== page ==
Warning: IT Scammers are trying to exploit the coronavirus health alert

Amid international efforts to contain transmission of the coronavirus, online scammers have already begun exploiting the uncertainty and fear.

Wired magazine is reporting that security firm Mimecast have already detected a phishing email.

The scam mail disseminates malicious links and points to a PDF that claims to contain information on how to protect yourself from the spread of coronavirus. “Go through the attached document on safety measures regarding the spreading of corona virus. This little measure can save you.”

Email scammers often try to elicit a sense of fear and urgency in victims. It’s not surprising that they would attempt to incorporate the coronavirus into their scams so quickly. Experts warn that people should always be alert to the latest topical news themes when assessing the emails they receive.

“Unfortunately we see this often in geopolitical events and world events,” Francis Gaffney, the director of threat intelligence at Mimecast told Wired. “This is when cybercriminals seek opportunities to use the confusion that vulnerable people have. They’ll click on links because they’re not sure.”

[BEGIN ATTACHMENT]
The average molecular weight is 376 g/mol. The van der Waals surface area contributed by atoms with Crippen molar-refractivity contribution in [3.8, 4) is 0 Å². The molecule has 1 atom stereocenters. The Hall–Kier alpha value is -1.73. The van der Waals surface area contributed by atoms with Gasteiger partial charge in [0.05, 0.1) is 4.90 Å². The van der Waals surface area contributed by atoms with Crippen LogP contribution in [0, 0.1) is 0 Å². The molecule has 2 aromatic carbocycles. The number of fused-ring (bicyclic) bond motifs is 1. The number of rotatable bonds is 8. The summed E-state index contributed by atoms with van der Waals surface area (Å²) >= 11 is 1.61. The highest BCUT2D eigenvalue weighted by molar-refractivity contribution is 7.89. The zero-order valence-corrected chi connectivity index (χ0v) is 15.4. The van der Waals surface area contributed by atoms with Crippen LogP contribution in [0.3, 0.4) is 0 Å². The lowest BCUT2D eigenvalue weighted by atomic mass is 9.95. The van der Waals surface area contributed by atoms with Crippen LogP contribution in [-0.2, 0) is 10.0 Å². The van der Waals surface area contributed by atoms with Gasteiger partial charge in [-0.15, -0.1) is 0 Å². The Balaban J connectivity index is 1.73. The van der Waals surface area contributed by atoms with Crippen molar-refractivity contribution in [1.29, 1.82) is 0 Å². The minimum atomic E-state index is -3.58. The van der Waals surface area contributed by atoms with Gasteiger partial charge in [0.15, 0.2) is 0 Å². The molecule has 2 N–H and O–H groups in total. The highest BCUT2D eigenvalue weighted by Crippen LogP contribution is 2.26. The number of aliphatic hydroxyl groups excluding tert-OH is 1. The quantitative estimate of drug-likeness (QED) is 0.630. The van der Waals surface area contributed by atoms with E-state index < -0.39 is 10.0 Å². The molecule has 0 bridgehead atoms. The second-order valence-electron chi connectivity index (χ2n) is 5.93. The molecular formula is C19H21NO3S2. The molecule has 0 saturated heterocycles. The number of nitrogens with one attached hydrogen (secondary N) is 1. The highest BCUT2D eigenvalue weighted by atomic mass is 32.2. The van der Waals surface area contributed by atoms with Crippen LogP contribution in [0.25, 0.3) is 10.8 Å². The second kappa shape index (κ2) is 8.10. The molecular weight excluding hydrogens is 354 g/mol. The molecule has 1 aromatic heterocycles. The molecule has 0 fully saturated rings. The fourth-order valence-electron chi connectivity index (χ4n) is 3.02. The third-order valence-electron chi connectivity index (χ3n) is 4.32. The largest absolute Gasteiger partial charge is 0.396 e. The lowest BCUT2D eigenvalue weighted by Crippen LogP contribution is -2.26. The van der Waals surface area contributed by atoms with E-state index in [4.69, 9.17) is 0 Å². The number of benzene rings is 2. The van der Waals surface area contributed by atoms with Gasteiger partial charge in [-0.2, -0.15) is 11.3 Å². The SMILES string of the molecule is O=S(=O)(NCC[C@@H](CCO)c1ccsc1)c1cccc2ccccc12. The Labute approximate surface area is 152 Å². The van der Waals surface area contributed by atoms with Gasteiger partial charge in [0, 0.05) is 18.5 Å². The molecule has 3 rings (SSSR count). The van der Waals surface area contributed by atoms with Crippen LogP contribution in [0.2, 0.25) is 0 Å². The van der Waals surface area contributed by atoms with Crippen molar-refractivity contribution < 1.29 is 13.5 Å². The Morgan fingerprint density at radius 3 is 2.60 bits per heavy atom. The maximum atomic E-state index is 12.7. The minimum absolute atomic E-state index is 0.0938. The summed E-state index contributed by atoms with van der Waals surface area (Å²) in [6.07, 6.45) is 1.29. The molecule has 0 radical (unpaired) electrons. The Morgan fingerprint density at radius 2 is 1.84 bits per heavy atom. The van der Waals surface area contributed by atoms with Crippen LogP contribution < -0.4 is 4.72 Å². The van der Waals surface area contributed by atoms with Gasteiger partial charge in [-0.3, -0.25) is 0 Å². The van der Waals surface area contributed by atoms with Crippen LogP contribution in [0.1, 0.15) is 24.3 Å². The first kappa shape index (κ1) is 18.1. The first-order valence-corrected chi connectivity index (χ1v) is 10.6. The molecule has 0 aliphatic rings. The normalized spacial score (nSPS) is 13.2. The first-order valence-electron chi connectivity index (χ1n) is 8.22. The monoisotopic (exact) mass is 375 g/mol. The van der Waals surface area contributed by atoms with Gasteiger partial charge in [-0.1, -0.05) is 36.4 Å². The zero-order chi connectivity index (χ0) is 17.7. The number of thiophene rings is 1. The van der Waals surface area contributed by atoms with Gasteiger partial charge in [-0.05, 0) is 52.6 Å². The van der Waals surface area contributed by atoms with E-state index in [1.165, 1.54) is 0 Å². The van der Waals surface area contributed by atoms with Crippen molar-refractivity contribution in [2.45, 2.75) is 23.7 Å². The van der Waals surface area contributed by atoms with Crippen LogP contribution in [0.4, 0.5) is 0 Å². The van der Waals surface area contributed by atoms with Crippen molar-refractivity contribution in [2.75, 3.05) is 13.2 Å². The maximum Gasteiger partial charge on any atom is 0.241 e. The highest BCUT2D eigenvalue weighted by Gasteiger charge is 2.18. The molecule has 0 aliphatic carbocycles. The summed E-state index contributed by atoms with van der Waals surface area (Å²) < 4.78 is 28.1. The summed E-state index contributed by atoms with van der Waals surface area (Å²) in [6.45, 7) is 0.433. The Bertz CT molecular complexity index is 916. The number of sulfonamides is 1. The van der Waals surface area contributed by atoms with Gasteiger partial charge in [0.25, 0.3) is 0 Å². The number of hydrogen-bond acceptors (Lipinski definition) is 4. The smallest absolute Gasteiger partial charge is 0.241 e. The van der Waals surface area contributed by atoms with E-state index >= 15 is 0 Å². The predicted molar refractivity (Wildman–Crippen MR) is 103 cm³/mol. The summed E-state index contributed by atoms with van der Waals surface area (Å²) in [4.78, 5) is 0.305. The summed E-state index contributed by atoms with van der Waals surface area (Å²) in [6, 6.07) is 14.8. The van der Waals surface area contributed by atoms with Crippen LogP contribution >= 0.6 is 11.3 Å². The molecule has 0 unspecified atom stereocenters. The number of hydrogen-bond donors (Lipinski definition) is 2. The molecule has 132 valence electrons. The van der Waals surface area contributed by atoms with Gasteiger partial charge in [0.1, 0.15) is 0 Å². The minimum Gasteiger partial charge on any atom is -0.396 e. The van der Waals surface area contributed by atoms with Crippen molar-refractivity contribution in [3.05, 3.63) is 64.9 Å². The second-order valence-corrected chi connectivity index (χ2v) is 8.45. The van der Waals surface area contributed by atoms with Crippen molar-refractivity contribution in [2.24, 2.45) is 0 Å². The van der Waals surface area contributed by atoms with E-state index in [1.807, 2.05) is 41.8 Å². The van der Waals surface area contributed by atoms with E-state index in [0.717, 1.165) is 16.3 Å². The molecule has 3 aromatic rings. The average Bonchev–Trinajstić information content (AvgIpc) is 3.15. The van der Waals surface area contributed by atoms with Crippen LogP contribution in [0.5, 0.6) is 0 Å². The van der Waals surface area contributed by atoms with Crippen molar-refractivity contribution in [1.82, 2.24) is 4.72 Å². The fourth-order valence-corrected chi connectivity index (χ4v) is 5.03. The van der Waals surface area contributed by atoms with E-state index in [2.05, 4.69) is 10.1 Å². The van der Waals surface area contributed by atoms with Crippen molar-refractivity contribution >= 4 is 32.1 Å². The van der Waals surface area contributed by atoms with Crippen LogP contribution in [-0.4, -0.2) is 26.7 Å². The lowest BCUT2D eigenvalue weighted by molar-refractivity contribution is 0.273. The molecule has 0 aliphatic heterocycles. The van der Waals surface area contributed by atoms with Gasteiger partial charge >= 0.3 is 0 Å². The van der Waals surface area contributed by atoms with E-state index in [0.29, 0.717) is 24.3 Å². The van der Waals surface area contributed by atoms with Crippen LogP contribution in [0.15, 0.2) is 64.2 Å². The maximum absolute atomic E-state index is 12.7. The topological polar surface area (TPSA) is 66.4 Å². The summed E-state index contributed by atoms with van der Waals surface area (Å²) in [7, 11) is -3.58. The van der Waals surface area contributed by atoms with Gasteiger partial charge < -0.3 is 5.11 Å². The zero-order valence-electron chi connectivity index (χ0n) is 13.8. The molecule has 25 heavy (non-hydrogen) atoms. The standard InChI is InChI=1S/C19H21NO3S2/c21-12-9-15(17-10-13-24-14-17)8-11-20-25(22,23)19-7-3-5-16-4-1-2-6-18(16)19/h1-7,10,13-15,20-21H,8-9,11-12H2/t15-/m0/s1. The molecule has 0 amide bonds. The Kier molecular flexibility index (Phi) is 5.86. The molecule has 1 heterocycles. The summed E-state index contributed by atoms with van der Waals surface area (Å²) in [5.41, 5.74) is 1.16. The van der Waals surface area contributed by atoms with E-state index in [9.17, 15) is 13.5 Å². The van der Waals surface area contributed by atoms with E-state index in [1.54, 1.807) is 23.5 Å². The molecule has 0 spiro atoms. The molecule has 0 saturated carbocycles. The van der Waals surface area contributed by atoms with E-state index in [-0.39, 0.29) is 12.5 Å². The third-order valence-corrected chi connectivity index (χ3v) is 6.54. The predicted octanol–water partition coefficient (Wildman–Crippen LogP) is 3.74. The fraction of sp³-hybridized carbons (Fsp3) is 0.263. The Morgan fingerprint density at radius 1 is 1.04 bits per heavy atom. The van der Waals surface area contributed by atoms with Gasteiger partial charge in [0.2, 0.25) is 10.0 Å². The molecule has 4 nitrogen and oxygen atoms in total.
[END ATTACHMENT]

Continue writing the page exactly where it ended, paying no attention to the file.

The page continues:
Meanwile, the New York Times is reporting the spread of the coronavirus and its potential reach.

It reports:  The Wuhan coronavirus spreading from China is now likely to become a pandemic that circles the globe, according to many of the world’s leading infectious disease experts.

A pandemic — an ongoing epidemic on two or more continents — may well have global consequences, despite the extraordinary travel restrictions and quarantines now imposed by China and other countries, including the United States.

Scientists do not yet know how lethal the new coronavirus is, however, so there is uncertainty about how much damage a pandemic might cause. But there is growing consensus that the pathogen is readily transmitted between humans.

The Wuhan coronavirus is spreading more like influenza, which is highly transmissible, than like its slow-moving viral cousins, SARS and MERS, scientists have found.